Myths Concerning Divorce For Military Members In Washington State

A divorce concerning someone in the military is understandably more complex than a divorce for a civilian as it is affected by a number of federal laws concerning military members. Below are a number of myths or mis-perceptions that are commonly heard.

Myth 1: I am in the military. Don't I need a "military divorce"?
     Reality: Military members and those retired from the military may only obtain a divorce from the state courts, in a manner similar to that of a civilian. There is no such thing as military divorce.


Myth 2: The spouse of a military member automatically receives a portion of the military retirement based on the number of years married while in the military divided by the total number of years in the military.
     Reality: The trial courts are not required to use any particular formula, and often do not. The court can base the division of the retirement on the date of separation and allocate a little or no portion to the non-military spouse if there are other assets in the marriage.

Because a military retirement can have a value well in excess of $100,000, great care must be taken when determining the present value of the retirement so it can be compared to other assets of the marriage.


Myth 3: While the military member is separated from the spouse, the servicemember must make a large allocation to the spouse.
     Reality: While the parties are separated, there is no requirement under state law for one party to send the other funds. Of course, there are often military regulations that may require a transfer payment depending on the circumstances of the case. However, the allotment set by the servicemember before the separation is often greatly in excess of what is required.


Myth 4: Delaying the filing of a divorce will benefit the servicemember
     Reality: This statement is almost never true. Although one should not file for a divorce prematurely, delaying the divorce will often increase the size of the claim that the spouse will be able to assert against the military retirement. The spouse's claim for maintenance will also likely increase under Washington law as one of the factors that is considered is the length of the marriage.


Myth 5: Sending a large sum of money in a lump sum payment to the spouse of the servicemember will "pay off" the spouse from future claims. Setting up a large allotment to the spouse will benefit the servicemember.
     Reality: Making a single or multiple large sum payment to the other party often does little to benefit the servicemember. After the payment is made, the court could still enter an order setting child support and/or maintenance. The court will likely not permit the servicemember to receive an offset for the earlier payment made. Furthermore, the spouse of the servicemember will likely try to characterize the payment as payment on debt.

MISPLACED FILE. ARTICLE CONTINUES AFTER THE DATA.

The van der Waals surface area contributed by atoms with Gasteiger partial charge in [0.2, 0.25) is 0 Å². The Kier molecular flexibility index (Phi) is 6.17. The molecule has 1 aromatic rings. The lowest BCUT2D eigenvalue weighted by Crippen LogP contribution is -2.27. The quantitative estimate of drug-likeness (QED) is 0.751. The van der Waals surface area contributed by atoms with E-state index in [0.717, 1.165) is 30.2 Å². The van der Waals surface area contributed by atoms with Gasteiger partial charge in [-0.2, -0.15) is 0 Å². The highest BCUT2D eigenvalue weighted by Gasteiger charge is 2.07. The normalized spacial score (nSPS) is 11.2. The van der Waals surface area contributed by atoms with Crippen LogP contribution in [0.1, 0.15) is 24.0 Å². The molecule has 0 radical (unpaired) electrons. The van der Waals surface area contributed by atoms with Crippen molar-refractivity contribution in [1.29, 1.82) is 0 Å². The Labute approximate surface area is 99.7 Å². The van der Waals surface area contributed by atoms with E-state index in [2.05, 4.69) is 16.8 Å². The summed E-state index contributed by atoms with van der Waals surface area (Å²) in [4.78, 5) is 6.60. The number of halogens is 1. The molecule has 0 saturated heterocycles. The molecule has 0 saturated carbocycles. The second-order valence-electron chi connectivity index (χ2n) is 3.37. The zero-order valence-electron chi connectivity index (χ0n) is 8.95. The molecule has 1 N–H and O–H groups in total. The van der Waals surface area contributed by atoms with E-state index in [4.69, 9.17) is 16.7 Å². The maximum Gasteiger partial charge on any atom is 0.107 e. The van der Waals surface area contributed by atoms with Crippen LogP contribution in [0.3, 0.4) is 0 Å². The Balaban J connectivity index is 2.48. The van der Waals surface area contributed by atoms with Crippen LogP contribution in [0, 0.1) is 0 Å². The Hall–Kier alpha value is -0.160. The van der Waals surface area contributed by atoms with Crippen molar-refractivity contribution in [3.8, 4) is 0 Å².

Setting up a large allotment, significantly above what is necessary, is unwise as it increase the expectation for the spouse to continue to large payments on a long term basis. The court may later conclude that the servicemember has a large ability to pay a significant amount of maintenance for a long duration.


Myth 6: I am stationed oversees. I should wait to file for a divorce until I am back in the United States. Right?
     Reality: With modern technology, a divorce can be initiated while oversees in any part of the world with a competent attorney, assuming the court has jurisdiction over the case. Also see the other danger cited above in response to Myth # 4.


Myth 7: An effective divorce can be accomplished by downloading forms off of the Internet.
     Reality: The blank forms online are only a small part of the divorce process and the considerations for obtaining a dissolution. An analogy is the case where someone might obtain dental instruments and a manual on dental procedures and attempts to perform their own dentistry. However, few people would be able to produce acceptable results.

A skilled attorney in Washington is versed in Washington State law and how the Washington courts interpret the law. There are often additional considerations should the divorce concern real estate, retirement plans, or if one of the parties is, or has been in the military. Furthermore, Washington Civil Rules issued by the Washington Supreme Court must be followed if one is to receive relief from the court. Many counties, including Pierce, King and Kitsap County have local court rules issued by court system that must be strictly followed as well if one is going to obtain any relief from the court.

Finally, an improperly obtained divorce can many times be set aside by the court at a later time if something was done improperly. This can be very time consuming and expensive.

As a general principle, people are entitled to represent themselves in either criminal or civil court. However, whether it is a wise choice is another issues. A skilled Washington attorney typically has a four year undergraduate degree, three years of law school, a knowledge of Washington statutory law (RCWs), a knowledge of Washington case law (Washington State Supreme Court and Court of Appeals cases), the general Washington Civil Rules of Civil Procedure, and the local court rules of the county where he is representing the client. Finally, the attorney should know the law concerning real estate, if necessary and any applicable Federal Statutory and case law.



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